• 5. BrillianceThis is the story of neurones and astrocytes. They are the cells in my brain that embody brilliance. The human brain is the most sophisticated microprocessor on the planet. Weighing just 1.4 kilograms, it creates as much power as a small light bulb, with a battery that lasts a life time. PCs and Macs are Stone Age by comparison. After all, the brains behind Apple and IBM is the genius of the human brain and its billions of neurons. These are the interconnected nerve cells that transmit electrical impulses and mastermind the way we think, create and invent. But neurons are only a small part of our brain’s story, because they are heavily outnumbered by a family of much less well-known brain cells, called glia. Astrocytes are the commonest type of glia. Brain stars: Astrocytes have arms that radiate out like bicycle spokes and attach to neurons and small blood vessels. Their arms make them look like stars - the word astrocyte comes from the Greek for cell (kytos) and star (astron). Other star-related words with the same origin are: astronomy, as- trology, and astronaut. Glue: The 19th century German doctor Rudolf Virchow believed glia were just dumb cells that provided a support network for your clever neurons. He called them nerve glue - glia is Greek for glue. Myths busted: It’s often said we use just one tenth of our brain capacity. The implication being that the spare nine tenths of our brain power is sitting inside our head, kicking its heels idly while we miserably fail to fulfill our intellectual potential. It’s a myth designed to make most of us feel inadequate. It may well have arisen because astrocytes and the other glia outnumber neurons by about 10 to one. This latter fact was probably distorted into the former fallacy. Aryans unstuck: Virchow’s notions about glia stuck, like glue. Only recently have scientists begun to realise that astrocytes do more than provide the scaffolding for neurons. It seems they work in partnership with neurons, influencing and maybe even directing neuron activity. Virchow did lots of stuff right though. He conducted a study among millions of German school kids and concluded there wasn’t a pure Aryan master race. Something other Germans, a few decades later, failed to appreciate. Astrocyte Capillary Nerve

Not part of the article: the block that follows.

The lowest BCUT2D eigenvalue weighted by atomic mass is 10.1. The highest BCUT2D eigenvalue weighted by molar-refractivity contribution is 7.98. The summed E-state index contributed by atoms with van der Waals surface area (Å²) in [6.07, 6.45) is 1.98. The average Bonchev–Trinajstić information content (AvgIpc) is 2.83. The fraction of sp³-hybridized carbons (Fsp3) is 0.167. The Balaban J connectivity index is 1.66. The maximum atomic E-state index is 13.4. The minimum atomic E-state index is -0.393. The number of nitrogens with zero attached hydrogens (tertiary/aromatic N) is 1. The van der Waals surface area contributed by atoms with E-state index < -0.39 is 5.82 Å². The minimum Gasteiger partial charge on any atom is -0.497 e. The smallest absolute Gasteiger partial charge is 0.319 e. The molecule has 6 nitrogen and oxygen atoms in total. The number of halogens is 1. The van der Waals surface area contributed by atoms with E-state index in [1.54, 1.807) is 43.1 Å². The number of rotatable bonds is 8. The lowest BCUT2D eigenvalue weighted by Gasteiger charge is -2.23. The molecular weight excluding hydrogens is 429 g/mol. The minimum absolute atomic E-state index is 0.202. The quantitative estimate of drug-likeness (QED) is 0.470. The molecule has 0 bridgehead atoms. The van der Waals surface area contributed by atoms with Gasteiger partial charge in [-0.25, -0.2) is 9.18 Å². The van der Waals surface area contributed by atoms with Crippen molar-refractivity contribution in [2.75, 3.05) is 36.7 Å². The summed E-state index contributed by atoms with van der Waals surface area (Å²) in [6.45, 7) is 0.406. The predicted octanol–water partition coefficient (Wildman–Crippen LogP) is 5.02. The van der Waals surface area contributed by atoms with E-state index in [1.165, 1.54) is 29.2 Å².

• 6. market ART + DESIGN innerwest market market ART + DESIGN ART + DESIGN innerwest innerwest 1ST MARCH 2015 12-5PM 1ST MARCH 2015 12-5PM 1ST MARCH 2015 12-5PM CURATED BY AILEEN ROBALINO FEATURING LOCAL ARTISTS • DJ SETS BY DJ SETS BY JONNY TURCINSKISAND TEO TRELOAR LIMITED SPOTS STILL AVAILABLE. TO BOOK CONTACT AAROBALINO@GMAIL.COM CURATED BY AILEEN ROBALINO FEATURING LOCAL ARTISTS • DJ SETS BY DJ SETS BY JONNY TURCINSKISAND TEO TRELOAR LIMITED SPOTS STILL AVAILABLE. TO BOOK CONTACT AAROBALINO@GMAIL.COM CURATED BY AILEEN ROBALINO FEATURING LOCAL ARTISTS • DJ SETS BY DJ SETS BY JONNY TURCINSKISAND TEO TRELOAR LIMITED SPOTS STILL AVAILABLE. TO BOOK CONTACT AAROBALINO@GMAIL.COM
  • 7. Deli Cafè Romoletto Deli Cafè Deli Cafè market innerwest ART & DESIGN
  • 8. BANANA CHOCOLATE STRAWBERRY STRAWBERRY SUPER FIT RIBBED foil designs
  • 9. Nathalie Garcia 0407484692 nathalie.garcia@optusnet.com.au Collaboration Brilliance Transformation Curiosity